# what is the laplace transformation of cosx?

Vikas TU
14149 Points
9 years ago
= p/(p^2 +1)

Vikas TU
14149 Points
9 years ago
laplace is in cbse?
Drake
277 Points
9 years ago
You need to integrate by parts twice, then you will find original integral in your integration result on right side. Solve resulting expression for this integral and plug in the limits of integration to obtain Laplace transform.

integrate by parts with
u=cos(b∙t) → du= -b∙sin(b∙t)
dv=e^(-s∙t) → v= -(1/s)∙e^(-s∙t)

∫ cos(b∙t)∙e^(-s∙t) dt
= -(1/s)∙e^(-s∙t)∙cos(b∙t) - (b/s)∙∫ e^(-s∙t)∙sin(b∙t) dt

to solve the integrals on right side integrate by parts with
u=sin(b∙t) → du= b∙cos(b∙t)
dv=e^(-s∙t) → v= -(1/s)∙e^(-s∙t)

∫ cos(b∙t)∙e^(-s∙t) dt
= -(1/s)∙e^(-s∙t)∙cos(b∙t) - (b/s)∙ [ -(1/s)∙e^(-s∙t)∙sin(b∙t) + (b/s)∙∫ e^(-s∙t)∙cos(b∙t) dt

∫ cos(b∙t)∙e^(-s∙t) dt
= -(1/s)∙e^(-s∙t)∙cos(b∙t) + (b/s²)∙e^(-s∙t)∙sin(b∙t) - (b²/s²)∙∫ e^(-s∙t)∙cos(b∙t) dt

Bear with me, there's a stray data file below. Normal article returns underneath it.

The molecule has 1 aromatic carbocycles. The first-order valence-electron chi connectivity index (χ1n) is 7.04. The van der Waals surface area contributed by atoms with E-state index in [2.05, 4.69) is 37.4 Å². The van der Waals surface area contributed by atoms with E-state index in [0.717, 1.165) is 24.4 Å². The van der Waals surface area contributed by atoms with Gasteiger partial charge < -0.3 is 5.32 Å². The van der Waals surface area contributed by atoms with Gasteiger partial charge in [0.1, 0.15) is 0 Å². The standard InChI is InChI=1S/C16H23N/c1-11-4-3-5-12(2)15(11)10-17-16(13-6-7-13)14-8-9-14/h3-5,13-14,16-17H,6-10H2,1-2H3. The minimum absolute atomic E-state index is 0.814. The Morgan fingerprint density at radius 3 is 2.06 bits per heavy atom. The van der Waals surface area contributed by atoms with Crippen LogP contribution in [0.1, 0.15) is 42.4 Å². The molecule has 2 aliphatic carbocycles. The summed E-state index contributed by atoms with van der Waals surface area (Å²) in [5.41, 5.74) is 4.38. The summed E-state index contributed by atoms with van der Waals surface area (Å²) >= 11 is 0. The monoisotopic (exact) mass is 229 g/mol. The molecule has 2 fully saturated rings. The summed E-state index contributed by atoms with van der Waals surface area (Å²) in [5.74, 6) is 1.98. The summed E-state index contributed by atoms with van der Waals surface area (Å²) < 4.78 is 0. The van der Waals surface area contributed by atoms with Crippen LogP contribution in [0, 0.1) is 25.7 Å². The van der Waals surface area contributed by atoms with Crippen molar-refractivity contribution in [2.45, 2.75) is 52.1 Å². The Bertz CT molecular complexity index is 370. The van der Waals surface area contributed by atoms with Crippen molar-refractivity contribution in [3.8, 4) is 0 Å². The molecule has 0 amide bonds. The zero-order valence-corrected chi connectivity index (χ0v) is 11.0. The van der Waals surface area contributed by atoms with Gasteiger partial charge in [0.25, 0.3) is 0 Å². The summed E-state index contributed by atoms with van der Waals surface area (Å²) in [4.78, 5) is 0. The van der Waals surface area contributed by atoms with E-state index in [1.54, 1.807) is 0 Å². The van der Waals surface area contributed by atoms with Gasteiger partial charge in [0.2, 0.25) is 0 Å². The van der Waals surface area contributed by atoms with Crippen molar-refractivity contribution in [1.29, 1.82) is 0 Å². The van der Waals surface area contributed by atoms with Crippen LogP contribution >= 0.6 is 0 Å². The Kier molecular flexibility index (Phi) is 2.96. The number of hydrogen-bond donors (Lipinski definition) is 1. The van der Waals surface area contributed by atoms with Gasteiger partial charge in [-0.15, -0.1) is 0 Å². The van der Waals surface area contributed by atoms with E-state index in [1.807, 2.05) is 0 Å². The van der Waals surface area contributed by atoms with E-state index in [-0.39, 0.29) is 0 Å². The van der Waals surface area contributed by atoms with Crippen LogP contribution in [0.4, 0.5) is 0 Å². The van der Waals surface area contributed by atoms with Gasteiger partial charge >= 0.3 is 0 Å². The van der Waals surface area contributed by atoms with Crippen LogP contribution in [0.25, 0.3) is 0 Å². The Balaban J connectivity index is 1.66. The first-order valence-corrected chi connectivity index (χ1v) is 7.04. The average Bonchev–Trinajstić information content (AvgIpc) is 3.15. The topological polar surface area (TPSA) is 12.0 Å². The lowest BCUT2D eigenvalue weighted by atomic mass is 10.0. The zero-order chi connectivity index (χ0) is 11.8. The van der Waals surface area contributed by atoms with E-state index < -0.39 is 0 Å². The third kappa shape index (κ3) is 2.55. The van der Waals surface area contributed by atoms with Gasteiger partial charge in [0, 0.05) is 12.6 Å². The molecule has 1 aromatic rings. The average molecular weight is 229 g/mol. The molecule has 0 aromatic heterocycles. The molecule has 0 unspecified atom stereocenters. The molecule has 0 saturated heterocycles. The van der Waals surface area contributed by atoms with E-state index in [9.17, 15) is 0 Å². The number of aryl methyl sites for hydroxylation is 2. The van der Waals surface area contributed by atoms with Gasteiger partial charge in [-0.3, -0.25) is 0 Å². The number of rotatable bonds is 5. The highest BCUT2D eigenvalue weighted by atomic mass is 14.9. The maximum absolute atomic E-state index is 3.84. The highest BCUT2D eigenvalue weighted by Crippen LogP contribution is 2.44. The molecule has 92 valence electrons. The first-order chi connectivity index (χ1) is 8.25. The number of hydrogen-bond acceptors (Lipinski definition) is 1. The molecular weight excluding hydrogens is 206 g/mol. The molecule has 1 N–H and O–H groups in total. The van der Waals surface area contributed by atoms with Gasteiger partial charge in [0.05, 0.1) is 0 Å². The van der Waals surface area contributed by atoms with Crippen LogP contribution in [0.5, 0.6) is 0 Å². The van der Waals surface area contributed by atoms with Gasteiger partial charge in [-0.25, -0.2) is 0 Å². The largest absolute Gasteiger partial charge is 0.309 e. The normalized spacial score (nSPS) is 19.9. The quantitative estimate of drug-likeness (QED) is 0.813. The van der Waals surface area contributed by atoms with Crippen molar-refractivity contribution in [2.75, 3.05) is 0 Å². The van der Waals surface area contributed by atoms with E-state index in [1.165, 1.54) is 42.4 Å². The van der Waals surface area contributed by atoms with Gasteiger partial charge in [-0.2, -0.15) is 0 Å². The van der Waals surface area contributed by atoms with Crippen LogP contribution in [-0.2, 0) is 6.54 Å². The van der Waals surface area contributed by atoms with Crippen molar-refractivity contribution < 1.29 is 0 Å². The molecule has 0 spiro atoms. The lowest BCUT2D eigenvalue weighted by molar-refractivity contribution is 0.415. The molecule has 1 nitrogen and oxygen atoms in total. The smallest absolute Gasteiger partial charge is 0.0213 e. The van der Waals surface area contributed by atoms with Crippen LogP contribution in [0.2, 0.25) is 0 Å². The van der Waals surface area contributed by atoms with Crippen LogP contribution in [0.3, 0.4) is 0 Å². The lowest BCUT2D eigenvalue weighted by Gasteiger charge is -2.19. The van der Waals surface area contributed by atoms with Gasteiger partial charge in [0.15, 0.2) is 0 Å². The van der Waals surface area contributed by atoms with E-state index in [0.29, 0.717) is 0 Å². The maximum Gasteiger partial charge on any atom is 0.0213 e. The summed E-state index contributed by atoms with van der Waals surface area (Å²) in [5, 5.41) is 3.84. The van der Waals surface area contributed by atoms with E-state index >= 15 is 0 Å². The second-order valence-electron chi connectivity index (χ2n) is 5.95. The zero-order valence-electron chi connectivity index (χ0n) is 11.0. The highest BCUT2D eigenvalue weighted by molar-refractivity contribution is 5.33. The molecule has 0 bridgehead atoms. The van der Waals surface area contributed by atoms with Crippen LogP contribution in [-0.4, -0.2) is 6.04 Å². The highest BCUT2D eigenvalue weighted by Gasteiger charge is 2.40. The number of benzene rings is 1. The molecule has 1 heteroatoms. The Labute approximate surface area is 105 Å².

solve for ∫ cos(b∙t)∙e^(-s∙t) dt
(1 + (b²/s²)) ∙ ∫ cos(b∙t)∙e^(-s∙t) dt
= -(1/s)∙e^(-s∙t)∙cos(b∙t) + (b/s²)∙e^(-s∙t)∙sin(b∙t)

((s² + b²)/s²) ∙ ∫ cos(b∙t)∙e^(-s∙t) dt
= -(1/s)∙e^(-s∙t)∙cos(b∙t) + (b/s²)∙e^(-s∙t)∙sin(b∙t)

∫ cos(b∙t)∙e^(-s∙t) dt
= [ s²/(s² + b²)] ∙( -(1/s)∙e^(-s∙t)∙cos(b∙t) + (b/s²)∙e^(-s∙t)∙sin(b∙t))
= (-s∙cos(b∙t) + b∙sin(b∙t))∙e^(-s∙t)/(s² + b²)

Hence:
ℒ{ cos(b∙t) }
...∞
= ∫ cos(b∙t)∙e^(-s∙t) dt
...0
= limt→∞{ (-s∙cos(b∙t) + b∙sin(b∙t))∙e^(-s∙t)/(s² + b²) }
- (-s∙cos(b∙0) + b∙sin(b∙0))∙e^(-s∙0)/(s² + b²)
because the exponential term vanishes for t→∞
= 0 - (-s∙1 + b∙0)∙1/(s² + b²)
= s/(s² + b²)

Hit approve if u got even a little help by my answer :)
Thanks .
VAISHNAVI BATHINA
130 Points
9 years ago
S/(S^2+1)